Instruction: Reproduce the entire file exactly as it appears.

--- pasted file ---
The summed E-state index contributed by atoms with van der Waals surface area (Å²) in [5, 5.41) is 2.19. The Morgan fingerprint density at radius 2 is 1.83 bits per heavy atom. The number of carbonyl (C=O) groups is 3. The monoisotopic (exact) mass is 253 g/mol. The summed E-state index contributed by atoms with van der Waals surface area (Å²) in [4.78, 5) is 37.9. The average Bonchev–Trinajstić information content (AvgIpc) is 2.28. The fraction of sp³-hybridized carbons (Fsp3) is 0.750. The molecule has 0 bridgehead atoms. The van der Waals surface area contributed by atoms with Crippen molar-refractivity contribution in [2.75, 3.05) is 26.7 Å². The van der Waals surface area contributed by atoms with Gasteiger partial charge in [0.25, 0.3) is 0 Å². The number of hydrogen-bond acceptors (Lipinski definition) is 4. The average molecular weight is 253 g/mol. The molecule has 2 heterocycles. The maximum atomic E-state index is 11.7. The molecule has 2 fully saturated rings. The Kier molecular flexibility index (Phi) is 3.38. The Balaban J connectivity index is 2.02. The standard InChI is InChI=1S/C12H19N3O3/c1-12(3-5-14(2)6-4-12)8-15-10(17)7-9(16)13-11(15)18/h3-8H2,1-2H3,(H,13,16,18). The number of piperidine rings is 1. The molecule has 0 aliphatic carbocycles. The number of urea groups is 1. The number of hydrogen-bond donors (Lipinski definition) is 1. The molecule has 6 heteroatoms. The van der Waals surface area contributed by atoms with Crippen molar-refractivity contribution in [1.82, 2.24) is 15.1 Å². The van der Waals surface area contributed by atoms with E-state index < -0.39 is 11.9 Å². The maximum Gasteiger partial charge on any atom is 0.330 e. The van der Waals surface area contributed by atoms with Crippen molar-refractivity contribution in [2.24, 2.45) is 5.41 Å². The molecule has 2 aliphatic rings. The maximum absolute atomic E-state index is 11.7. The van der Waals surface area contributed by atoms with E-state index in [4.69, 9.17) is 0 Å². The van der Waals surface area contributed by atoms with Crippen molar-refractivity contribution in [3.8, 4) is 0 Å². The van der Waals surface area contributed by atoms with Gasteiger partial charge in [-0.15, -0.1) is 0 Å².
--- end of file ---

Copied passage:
The summed E-state index contributed by atoms with van der Waals surface area (Å²) in [5, 5.41) is 2.19. The Morgan fingerprint density at radius 2 is 1.83 bits per heavy atom. The number of carbonyl (C=O) groups is 3. The monoisotopic (exact) mass is 253 g/mol. The summed E-state index contributed by atoms with van der Waals surface area (Å²) in [4.78, 5) is 37.9. The average Bonchev–Trinajstić information content (AvgIpc) is 2.28. The fraction of sp³-hybridized carbons (Fsp3) is 0.750. The molecule has 0 bridgehead atoms. The van der Waals surface area contributed by atoms with Crippen molar-refractivity contribution in [2.75, 3.05) is 26.7 Å². The van der Waals surface area contributed by atoms with Gasteiger partial charge in [0.25, 0.3) is 0 Å². The number of hydrogen-bond acceptors (Lipinski definition) is 4. The average molecular weight is 253 g/mol. The molecule has 2 heterocycles. The maximum atomic E-state index is 11.7. The molecule has 2 fully saturated rings. The Kier molecular flexibility index (Phi) is 3.38. The Balaban J connectivity index is 2.02. The standard InChI is InChI=1S/C12H19N3O3/c1-12(3-5-14(2)6-4-12)8-15-10(17)7-9(16)13-11(15)18/h3-8H2,1-2H3,(H,13,16,18). The number of piperidine rings is 1. The molecule has 0 aliphatic carbocycles. The number of urea groups is 1. The number of hydrogen-bond donors (Lipinski definition) is 1. The molecule has 6 heteroatoms. The van der Waals surface area contributed by atoms with Crippen molar-refractivity contribution in [1.82, 2.24) is 15.1 Å². The van der Waals surface area contributed by atoms with E-state index < -0.39 is 11.9 Å². The maximum Gasteiger partial charge on any atom is 0.330 e. The van der Waals surface area contributed by atoms with Crippen molar-refractivity contribution in [2.24, 2.45) is 5.41 Å². The molecule has 2 aliphatic rings. The maximum absolute atomic E-state index is 11.7. The van der Waals surface area contributed by atoms with E-state index in [4.69, 9.17) is 0 Å². The van der Waals surface area contributed by atoms with Crippen molar-refractivity contribution in [3.8, 4) is 0 Å². The van der Waals surface area contributed by atoms with Gasteiger partial charge in [-0.15, -0.1) is 0 Å².